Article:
Could democracy be coming to Egypt?
Egyptian dictator Hosni Mubarak last week labeled "nonsense" the rumor he had designated his son, Gamal, to succeed him.
"Even if that happened in another country, it won’t happen in Egypt," he said Thursday in an interview broadcast on Egyptian television.
Mubarak said Egypt is a republic "where there is no inheritance." The trouble is, Egypt is a republic only on paper, and Mubarak’s National Democratic Party holds all the power and represses all challengers.
Egypt’s government is an authoritarian, but not totalitarian, dictatorship. Other political parties are allowed, but they are not allowed to monitor the voting process, and that guarantees the NDP its monopoly.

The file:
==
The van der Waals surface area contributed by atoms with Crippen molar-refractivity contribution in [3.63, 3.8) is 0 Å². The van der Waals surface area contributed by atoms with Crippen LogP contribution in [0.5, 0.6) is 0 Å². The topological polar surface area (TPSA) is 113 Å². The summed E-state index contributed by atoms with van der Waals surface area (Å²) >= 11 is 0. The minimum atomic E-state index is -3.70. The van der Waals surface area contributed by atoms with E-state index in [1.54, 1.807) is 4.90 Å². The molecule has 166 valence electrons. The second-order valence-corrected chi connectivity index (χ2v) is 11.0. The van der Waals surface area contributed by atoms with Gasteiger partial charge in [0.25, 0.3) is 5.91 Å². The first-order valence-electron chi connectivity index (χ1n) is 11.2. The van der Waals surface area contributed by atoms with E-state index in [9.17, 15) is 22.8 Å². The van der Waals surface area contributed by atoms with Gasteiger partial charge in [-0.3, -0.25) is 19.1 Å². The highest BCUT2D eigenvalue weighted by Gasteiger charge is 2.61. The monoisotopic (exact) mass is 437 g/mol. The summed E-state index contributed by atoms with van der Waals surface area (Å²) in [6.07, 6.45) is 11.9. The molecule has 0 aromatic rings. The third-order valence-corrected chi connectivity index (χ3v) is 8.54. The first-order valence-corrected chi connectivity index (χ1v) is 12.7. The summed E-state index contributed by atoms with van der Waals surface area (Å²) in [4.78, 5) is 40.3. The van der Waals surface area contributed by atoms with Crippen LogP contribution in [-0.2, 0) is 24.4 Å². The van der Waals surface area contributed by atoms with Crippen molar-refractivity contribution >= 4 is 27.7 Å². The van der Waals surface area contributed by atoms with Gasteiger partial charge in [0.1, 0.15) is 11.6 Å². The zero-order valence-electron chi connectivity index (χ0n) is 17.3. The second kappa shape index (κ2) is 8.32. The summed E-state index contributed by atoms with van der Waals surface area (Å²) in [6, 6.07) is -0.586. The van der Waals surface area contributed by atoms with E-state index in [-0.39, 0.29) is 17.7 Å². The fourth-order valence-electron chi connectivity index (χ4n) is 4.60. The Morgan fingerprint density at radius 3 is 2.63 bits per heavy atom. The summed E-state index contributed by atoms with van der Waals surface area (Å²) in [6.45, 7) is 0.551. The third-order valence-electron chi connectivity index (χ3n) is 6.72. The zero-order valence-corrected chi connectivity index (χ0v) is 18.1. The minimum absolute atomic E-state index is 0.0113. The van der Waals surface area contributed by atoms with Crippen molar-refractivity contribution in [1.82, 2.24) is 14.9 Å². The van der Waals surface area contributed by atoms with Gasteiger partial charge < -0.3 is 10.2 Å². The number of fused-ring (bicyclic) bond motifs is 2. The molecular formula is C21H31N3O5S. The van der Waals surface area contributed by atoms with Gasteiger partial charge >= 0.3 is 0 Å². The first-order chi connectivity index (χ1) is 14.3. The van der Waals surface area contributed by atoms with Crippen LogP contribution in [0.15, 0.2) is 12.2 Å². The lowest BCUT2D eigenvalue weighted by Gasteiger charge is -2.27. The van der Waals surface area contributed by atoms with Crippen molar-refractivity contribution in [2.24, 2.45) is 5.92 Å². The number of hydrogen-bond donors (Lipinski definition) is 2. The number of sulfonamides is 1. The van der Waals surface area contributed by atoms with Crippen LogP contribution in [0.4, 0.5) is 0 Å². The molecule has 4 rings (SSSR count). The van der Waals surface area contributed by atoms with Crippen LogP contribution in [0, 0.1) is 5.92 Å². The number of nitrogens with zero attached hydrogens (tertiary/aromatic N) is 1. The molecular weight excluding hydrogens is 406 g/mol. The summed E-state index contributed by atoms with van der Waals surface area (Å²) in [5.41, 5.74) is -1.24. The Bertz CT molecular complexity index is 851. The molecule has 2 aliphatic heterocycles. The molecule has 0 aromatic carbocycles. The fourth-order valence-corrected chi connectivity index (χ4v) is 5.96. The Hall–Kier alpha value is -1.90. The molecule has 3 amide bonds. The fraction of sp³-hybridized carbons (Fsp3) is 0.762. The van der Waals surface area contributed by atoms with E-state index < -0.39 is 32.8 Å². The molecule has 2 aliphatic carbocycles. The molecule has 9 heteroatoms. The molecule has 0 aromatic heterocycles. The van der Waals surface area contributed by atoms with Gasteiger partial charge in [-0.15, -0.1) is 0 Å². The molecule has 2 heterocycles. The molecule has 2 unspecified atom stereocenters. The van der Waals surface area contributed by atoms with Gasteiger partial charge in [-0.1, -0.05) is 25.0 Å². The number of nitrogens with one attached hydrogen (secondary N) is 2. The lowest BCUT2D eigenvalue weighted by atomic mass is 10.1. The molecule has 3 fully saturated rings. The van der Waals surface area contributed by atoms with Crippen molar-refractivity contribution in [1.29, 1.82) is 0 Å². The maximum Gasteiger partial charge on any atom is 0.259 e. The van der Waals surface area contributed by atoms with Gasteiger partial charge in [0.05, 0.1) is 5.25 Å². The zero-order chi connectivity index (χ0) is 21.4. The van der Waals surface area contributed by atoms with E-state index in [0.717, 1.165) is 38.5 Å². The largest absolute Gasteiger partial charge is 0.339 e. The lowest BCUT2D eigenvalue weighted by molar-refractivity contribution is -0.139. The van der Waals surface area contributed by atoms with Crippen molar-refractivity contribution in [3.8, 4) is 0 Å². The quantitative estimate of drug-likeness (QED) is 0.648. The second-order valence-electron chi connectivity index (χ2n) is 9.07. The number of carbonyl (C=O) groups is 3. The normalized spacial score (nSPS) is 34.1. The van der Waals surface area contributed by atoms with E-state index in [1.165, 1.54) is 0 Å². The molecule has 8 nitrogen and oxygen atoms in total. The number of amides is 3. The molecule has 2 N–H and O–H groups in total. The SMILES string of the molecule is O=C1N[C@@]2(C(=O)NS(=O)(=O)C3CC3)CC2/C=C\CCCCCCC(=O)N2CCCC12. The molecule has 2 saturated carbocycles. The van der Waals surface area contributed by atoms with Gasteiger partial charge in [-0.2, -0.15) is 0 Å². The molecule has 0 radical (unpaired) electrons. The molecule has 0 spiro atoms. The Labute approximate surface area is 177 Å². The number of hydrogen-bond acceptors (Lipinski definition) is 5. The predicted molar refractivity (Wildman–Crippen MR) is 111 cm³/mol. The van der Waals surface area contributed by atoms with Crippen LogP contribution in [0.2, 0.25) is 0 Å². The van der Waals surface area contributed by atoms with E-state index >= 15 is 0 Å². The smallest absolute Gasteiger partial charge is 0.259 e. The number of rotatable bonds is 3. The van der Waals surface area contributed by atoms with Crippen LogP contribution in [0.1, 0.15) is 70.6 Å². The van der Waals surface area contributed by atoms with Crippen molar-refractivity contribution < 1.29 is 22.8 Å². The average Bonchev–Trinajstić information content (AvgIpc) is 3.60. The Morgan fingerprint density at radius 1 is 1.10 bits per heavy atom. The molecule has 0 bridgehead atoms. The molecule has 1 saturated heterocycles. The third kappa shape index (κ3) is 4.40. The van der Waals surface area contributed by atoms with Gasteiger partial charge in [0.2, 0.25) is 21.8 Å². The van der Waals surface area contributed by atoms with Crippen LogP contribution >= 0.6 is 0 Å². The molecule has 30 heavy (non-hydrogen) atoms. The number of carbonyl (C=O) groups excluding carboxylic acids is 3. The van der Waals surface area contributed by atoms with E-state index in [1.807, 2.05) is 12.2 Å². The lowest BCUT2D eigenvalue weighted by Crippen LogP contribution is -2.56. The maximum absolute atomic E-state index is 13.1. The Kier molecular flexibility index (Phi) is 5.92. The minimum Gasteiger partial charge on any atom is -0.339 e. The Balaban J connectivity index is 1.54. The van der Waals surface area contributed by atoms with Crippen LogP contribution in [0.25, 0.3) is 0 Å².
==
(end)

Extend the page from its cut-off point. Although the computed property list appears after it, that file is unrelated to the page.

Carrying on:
Mubarak has not appointed a vice president since he took over when Egypt’s last leader, Anwar Sadat, was assassinated in 1981. Mubarak doesn’t want any would-be assassin to be able to predict who would follow him in power.
Let’s hope Mubarak’s talk of republic and "no inheritance" is serious. Like all people, Egyptians have a right to freedom and democracy.